Glucose replaces glutamate as energy substrate to fuel glutamate uptake in glutamate dehydrogenase-deficient astrocytes
Research output: Contribution to journal › Journal article › Research › peer-review
Cultured astrocytes treated with siRNA to knock down glutamate dehydrogenase (GDH) were used to investigate whether this enzyme is important for the utilization of glutamate as an energy substrate. By incubation of these cells in media containing different concentrations of glutamate (range 100-500 µM) in the presence or in the absence of glucose, the metabolism of these substrates was studied by using tritiated glutamate or 2-deoxyglucose as tracers. In addition, the cellular contents of glutamate and ATP were determined. The astrocytes were able to maintain physiological levels of ATP regardless of the expression level of GDH and the incubation condition, indicating a high degree of flexibility with regard to regulatory mechanisms involved in maintaining an adequate energy level in the cells. Glutamate uptake was found to be increased in these cells when exposed to increasing levels of extracellular glutamate independently of the GDH expression level. Moreover, increased intracellular glutamate content was observed in the GDH-deficient cells after a 2-hr incubation in the presence of 100 µM glutamate. It is significant that GDH-deficient cells exhibited an increased utilization of glucose in the presence of 250 and 500 µM glutamate, monitored as an increase in the accumulation of tritiated 2-deoxyglucose-6-phosphate. These findings underscore the importance of the expression level of GDH for the ability to utilize glutamate as an energy source fueling its own energy-requiring uptake.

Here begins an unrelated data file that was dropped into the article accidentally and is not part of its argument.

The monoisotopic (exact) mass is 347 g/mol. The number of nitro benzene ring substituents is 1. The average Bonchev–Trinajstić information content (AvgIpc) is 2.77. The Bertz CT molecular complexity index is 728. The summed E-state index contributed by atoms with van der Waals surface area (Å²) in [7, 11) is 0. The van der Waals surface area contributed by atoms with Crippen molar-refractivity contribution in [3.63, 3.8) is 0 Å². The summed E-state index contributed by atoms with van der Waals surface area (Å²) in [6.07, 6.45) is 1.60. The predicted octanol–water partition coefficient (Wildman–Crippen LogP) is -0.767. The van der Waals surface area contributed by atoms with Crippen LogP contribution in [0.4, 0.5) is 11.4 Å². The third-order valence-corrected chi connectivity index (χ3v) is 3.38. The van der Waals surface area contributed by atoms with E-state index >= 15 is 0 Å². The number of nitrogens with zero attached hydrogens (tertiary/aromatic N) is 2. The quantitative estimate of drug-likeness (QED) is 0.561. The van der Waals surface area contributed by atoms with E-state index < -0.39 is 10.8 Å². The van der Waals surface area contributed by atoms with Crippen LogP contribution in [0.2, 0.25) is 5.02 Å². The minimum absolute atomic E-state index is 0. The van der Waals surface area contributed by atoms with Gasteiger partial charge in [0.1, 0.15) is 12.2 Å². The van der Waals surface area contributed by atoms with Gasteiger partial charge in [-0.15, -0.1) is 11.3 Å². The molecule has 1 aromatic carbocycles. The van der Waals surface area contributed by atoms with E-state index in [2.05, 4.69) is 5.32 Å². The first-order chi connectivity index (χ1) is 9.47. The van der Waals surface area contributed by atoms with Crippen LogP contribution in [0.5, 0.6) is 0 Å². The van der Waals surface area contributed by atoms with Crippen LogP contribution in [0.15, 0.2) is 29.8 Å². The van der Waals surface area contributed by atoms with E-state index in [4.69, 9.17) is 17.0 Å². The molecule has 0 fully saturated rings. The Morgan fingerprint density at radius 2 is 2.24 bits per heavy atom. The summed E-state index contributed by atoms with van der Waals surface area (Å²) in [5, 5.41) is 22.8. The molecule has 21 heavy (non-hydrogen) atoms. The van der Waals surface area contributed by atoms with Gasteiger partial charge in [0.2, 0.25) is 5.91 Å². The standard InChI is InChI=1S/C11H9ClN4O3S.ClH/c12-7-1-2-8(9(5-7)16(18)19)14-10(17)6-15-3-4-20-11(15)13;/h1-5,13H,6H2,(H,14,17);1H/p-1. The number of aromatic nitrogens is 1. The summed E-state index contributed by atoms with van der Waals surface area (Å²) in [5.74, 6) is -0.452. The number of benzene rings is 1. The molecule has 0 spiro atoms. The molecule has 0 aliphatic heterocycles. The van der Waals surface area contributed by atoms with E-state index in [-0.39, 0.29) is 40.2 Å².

|Journal||Journal of Neuroscience Research|
|Number of pages||8|
|Publication status||Published - Jul 2015|
- Adenosine Triphosphate, Analysis of Variance, Animals, Animals, Newborn, Astrocytes, Cells, Cultured, Cerebral Cortex, Dose-Response Relationship, Drug, Extracellular Fluid, Glucose, Glucose-6-Phosphate, Glutamate Dehydrogenase, Glutamic Acid, Mice, Mice, Inbred Strains, RNA, Small Interfering